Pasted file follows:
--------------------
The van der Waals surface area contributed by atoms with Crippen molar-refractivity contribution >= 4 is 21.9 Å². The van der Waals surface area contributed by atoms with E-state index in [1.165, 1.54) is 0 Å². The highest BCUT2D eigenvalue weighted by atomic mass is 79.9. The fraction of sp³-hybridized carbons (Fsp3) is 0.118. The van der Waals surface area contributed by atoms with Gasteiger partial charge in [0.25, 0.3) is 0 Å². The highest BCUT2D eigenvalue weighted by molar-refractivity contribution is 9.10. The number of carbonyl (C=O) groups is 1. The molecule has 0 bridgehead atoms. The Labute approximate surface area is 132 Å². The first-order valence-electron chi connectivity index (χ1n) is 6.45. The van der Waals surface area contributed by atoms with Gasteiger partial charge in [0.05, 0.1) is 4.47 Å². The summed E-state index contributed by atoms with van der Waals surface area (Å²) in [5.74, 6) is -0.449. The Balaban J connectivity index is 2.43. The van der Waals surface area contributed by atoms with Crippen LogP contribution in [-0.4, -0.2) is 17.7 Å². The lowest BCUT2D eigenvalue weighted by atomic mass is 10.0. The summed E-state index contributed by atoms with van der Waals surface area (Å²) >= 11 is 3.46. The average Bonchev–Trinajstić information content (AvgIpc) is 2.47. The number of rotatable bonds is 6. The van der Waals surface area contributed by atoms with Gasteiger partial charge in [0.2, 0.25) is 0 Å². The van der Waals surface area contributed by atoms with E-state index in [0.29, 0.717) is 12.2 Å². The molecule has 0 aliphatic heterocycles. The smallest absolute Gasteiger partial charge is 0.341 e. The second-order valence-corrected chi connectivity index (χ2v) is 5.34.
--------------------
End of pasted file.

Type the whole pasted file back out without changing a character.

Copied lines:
The van der Waals surface area contributed by atoms with Crippen molar-refractivity contribution >= 4 is 21.9 Å². The van der Waals surface area contributed by atoms with E-state index in [1.165, 1.54) is 0 Å². The highest BCUT2D eigenvalue weighted by atomic mass is 79.9. The fraction of sp³-hybridized carbons (Fsp3) is 0.118. The van der Waals surface area contributed by atoms with Gasteiger partial charge in [0.25, 0.3) is 0 Å². The highest BCUT2D eigenvalue weighted by molar-refractivity contribution is 9.10. The number of carbonyl (C=O) groups is 1. The molecule has 0 bridgehead atoms. The Labute approximate surface area is 132 Å². The first-order valence-electron chi connectivity index (χ1n) is 6.45. The van der Waals surface area contributed by atoms with Gasteiger partial charge in [0.05, 0.1) is 4.47 Å². The summed E-state index contributed by atoms with van der Waals surface area (Å²) in [5.74, 6) is -0.449. The Balaban J connectivity index is 2.43. The van der Waals surface area contributed by atoms with Crippen LogP contribution in [-0.4, -0.2) is 17.7 Å². The lowest BCUT2D eigenvalue weighted by atomic mass is 10.0. The summed E-state index contributed by atoms with van der Waals surface area (Å²) >= 11 is 3.46. The average Bonchev–Trinajstić information content (AvgIpc) is 2.47. The number of rotatable bonds is 6. The van der Waals surface area contributed by atoms with Gasteiger partial charge in [0.2, 0.25) is 0 Å². The van der Waals surface area contributed by atoms with E-state index in [0.29, 0.717) is 12.2 Å². The molecule has 0 aliphatic heterocycles. The smallest absolute Gasteiger partial charge is 0.341 e. The second-order valence-corrected chi connectivity index (χ2v) is 5.34.